Though the LV= rumbled on this week, lack of televisation and downsized stadia was never going to allow it to compete with The Main Event so we’re not even going to attempt to distract you and cut straight to the chase.
The Six Nations bus finally rolled into town and the first weekend has been mighty interesting. We had another call in ‘James Hook Shirt Bingo’ (We’re only waiting on Tighthead prop before we win a jar of chutney), Italy brought the goods but had their hearts broken, France got a quite frightening amount of mojo back even against a fierce Scotland and Chris Cusiter and Tommy Bowe distracted crowds and armchair supporters alike by using their downtime to practice their punditry.
Now the hangovers have finally been banished, Lauren and Anna have taken some time out to give their thoughts on what occured, what didn’t, and who we should be running away from.
Wales v England, Friday 4th February
Three weeks ago, I was sat in the Liberty Stadium watching the Ospreys take on Toulon, fingers crossed every time James Hook put ball to boot, cheering Alun Wyn Jones at each line out and genuinely thrilled when Shane Williams came on in the second half. I was willing Jonny Wilkinson to miss a kick. Just one, just for once.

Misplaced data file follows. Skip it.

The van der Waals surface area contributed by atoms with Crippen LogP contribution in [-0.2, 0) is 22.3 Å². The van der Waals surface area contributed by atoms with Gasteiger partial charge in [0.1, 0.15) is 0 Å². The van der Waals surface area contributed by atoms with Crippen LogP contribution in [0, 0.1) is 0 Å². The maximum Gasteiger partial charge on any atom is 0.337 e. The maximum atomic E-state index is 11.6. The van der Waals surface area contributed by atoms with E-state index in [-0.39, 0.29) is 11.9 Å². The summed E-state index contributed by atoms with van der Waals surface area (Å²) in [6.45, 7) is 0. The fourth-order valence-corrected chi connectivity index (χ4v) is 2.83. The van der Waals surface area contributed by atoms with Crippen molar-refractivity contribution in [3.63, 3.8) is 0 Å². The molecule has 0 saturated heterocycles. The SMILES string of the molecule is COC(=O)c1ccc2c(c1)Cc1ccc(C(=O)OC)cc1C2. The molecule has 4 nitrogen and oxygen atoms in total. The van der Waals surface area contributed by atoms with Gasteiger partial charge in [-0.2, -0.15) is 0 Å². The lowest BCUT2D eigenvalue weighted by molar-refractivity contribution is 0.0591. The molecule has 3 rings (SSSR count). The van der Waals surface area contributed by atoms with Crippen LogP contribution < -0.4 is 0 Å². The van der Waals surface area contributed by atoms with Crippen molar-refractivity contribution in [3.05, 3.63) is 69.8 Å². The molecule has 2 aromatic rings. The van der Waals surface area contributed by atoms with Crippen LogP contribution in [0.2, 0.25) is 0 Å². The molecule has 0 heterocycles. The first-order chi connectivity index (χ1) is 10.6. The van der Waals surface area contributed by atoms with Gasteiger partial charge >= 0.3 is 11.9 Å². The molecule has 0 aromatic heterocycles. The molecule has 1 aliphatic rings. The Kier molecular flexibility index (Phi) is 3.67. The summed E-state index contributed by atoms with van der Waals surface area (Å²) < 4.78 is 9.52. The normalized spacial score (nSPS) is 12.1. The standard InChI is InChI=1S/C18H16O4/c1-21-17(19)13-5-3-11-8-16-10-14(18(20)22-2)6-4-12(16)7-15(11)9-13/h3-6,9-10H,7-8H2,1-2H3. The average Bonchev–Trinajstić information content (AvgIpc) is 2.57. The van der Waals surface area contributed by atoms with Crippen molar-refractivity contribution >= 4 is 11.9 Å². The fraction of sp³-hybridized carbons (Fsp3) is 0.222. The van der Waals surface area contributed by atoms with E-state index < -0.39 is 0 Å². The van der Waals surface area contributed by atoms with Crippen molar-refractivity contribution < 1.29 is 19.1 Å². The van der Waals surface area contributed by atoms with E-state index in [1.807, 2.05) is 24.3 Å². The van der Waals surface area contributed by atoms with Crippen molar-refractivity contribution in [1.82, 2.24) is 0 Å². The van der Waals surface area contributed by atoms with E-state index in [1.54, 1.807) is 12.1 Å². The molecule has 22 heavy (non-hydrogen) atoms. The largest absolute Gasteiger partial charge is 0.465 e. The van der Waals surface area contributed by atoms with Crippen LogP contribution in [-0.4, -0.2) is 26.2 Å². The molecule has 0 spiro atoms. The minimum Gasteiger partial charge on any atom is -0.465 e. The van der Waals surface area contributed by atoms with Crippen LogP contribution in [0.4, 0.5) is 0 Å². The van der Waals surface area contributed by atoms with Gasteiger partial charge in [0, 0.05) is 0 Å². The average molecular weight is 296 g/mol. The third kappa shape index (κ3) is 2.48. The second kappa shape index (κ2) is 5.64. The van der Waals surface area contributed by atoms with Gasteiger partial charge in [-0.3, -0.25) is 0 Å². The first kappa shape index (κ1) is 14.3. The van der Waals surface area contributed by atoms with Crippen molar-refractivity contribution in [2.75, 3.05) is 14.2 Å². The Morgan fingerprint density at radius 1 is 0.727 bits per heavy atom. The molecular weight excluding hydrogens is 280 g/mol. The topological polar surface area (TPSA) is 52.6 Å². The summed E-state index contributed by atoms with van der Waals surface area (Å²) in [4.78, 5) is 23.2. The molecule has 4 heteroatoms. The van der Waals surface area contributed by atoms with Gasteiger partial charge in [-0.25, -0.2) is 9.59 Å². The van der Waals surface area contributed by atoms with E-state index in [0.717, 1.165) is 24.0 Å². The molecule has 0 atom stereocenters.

How quickly things change. Being an English Ospreys supporter is hard (and stupid, some might say) and means that Friday was some kind of sick torment for me. There was a lot of hype in the English press about Johnno’s boys being the tournament favourites and endless harking back to 2003, with glib predictions about a repeat Grand Slam to pave the way for World Cup glory.
Forget all of that, because this was about one game and overall, it wasn’t really that impressive. Both teams made their fair share of mistakes and for all their calm demeanours in post-match interviews, you know that Gats and Johnno will be dealing out the “rollockings” which the latter promised once the dust has settled.
Ultimately, it was England who managed to capitalise on those mistakes. Not many will be surprised that Chris Ashton was the man to give England their first try of the campaign and although it might not have had the same build up as THAT try against Australia, it was by no means any less theatrical as Ashy adopted what’s fast becoming his signature move, arm aloft as he went over the line with a dive. Should he have celebrated before touching down? Maybe not, but I’ll be the first to admit that I was already out of my seat and shouting at the telly before he’d launched into the air. The try was set up brilliantly by Toby Flood, who later went on to quite rightly be named man of the match. He was nothing short of superb. Another try followed for Chris Ashton in the second half after a tidy little pass from Mark Cueto and it seemed then that England might have sealed the deal.